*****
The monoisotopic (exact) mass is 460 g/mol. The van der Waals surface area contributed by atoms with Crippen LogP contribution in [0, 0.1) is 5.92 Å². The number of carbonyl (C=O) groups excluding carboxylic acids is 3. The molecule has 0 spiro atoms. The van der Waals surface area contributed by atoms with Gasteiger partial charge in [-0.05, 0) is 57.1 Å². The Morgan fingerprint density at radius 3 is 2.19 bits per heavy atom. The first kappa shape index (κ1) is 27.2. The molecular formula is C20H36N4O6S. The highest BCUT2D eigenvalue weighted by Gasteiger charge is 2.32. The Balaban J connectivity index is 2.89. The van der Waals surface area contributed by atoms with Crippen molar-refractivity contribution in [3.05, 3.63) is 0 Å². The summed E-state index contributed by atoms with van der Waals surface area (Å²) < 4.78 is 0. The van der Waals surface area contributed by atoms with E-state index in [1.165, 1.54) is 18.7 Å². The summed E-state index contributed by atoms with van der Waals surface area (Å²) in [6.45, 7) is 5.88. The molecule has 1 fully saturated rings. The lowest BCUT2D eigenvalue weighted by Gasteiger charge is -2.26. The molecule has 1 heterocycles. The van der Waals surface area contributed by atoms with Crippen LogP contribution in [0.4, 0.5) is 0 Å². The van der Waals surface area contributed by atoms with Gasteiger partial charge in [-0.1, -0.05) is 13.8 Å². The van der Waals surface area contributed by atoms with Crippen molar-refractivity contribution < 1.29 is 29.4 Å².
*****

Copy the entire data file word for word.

The monoisotopic (exact) mass is 460 g/mol. The van der Waals surface area contributed by atoms with Crippen LogP contribution in [0, 0.1) is 5.92 Å². The number of carbonyl (C=O) groups excluding carboxylic acids is 3. The molecule has 0 spiro atoms. The van der Waals surface area contributed by atoms with Gasteiger partial charge in [-0.05, 0) is 57.1 Å². The Morgan fingerprint density at radius 3 is 2.19 bits per heavy atom. The first kappa shape index (κ1) is 27.2. The molecular formula is C20H36N4O6S. The highest BCUT2D eigenvalue weighted by Gasteiger charge is 2.32. The Balaban J connectivity index is 2.89. The van der Waals surface area contributed by atoms with Crippen molar-refractivity contribution in [3.05, 3.63) is 0 Å². The summed E-state index contributed by atoms with van der Waals surface area (Å²) < 4.78 is 0. The van der Waals surface area contributed by atoms with E-state index in [1.165, 1.54) is 18.7 Å². The summed E-state index contributed by atoms with van der Waals surface area (Å²) in [6.45, 7) is 5.88. The molecule has 1 fully saturated rings. The lowest BCUT2D eigenvalue weighted by Gasteiger charge is -2.26. The molecule has 1 heterocycles. The van der Waals surface area contributed by atoms with Crippen LogP contribution in [0.4, 0.5) is 0 Å². The van der Waals surface area contributed by atoms with Gasteiger partial charge in [-0.1, -0.05) is 13.8 Å². The van der Waals surface area contributed by atoms with Crippen molar-refractivity contribution < 1.29 is 29.4 Å².